Getting big returns from financial portfolios, whether through stocks, bonds, ETFs, other securities, or a combination of all, is an investor's dream. But for income investors, generating consistent cash flow from each of your liquid investments is your primary focus.
Cash flow can come from bond interest, interest from other types of investments, and of course, dividends. A dividend is that coveted distribution of a company's earnings paid out to shareholders, and investors often view it by its dividend yield, a metric that measures the dividend as a percent of the current stock price. Many academic studies show that dividends make up large portions of long-term returns, and in many cases, dividend contributions surpass one-third of total returns.
Griffon in Focus
Headquartered in New York, Griffon (GFF - Free Report) is a Conglomerates stock that has seen a price change of -29.32% so far this year. The garage door and building products maker is currently shelling out a dividend of $0.08 per share, with a dividend yield of 2.09%. This compares to the Diversified Operations industry's yield of 1.7% and the S&P 500's yield of 2.31%.
In terms of dividend growth, the company's current annualized dividend of $0.30 is up 3.4% from last year. Over the last 5 years, Griffon has increased its dividend 5 times on a year-over-year basis for an average annual increase of 15.01%. Future dividend growth will depend on earnings growth as well as payout ratio, which is the proportion of a company's annual earnings per share that it pays out as a dividend. Griffon's current payout ratio is 25%, meaning it paid out 25% of its trailing 12-month EPS as dividend.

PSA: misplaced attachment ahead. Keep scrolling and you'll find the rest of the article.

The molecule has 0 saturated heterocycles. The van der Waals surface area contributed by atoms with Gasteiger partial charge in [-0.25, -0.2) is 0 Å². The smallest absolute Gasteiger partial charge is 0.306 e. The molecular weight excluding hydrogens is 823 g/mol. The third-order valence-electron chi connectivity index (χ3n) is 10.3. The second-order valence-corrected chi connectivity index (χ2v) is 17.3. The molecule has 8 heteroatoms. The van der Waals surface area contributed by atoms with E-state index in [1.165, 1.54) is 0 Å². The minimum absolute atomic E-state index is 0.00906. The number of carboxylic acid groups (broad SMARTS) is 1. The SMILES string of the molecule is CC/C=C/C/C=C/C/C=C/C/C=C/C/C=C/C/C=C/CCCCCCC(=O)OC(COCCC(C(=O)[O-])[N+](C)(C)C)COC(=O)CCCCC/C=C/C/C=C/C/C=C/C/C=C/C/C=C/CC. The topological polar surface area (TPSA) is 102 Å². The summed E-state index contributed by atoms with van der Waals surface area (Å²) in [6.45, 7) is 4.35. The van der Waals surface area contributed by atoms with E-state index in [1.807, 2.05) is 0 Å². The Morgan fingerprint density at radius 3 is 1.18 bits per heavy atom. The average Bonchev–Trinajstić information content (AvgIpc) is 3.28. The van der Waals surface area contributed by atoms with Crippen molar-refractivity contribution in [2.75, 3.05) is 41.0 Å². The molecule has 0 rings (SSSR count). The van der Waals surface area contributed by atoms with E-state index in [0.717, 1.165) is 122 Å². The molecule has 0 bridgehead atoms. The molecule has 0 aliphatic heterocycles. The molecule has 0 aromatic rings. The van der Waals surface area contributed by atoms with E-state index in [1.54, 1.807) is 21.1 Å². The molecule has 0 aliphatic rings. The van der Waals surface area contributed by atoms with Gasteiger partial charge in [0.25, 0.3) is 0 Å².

Earnings growth looks solid for GFF for this fiscal year. The Zacks Consensus Estimate for 2020 is $1.32 per share, which represents a year-over-year growth rate of 22.22%.
Investors like dividends for many reasons; they greatly improve stock investing profits, decrease overall portfolio risk, and carry tax advantages, among others. It's important to keep in mind that not all companies provide a quarterly payout.
High-growth firms or tech start-ups, for example, rarely provide their shareholders a dividend, while larger, more established companies that have more secure profits are often seen as the best dividend options. During periods of rising interest rates, income investors must be mindful that high-yielding stocks tend to struggle. That said, they can take comfort from the fact that GFF is not only an attractive dividend play, but is also a compelling investment opportunity with a Zacks Rank of #2 (Buy).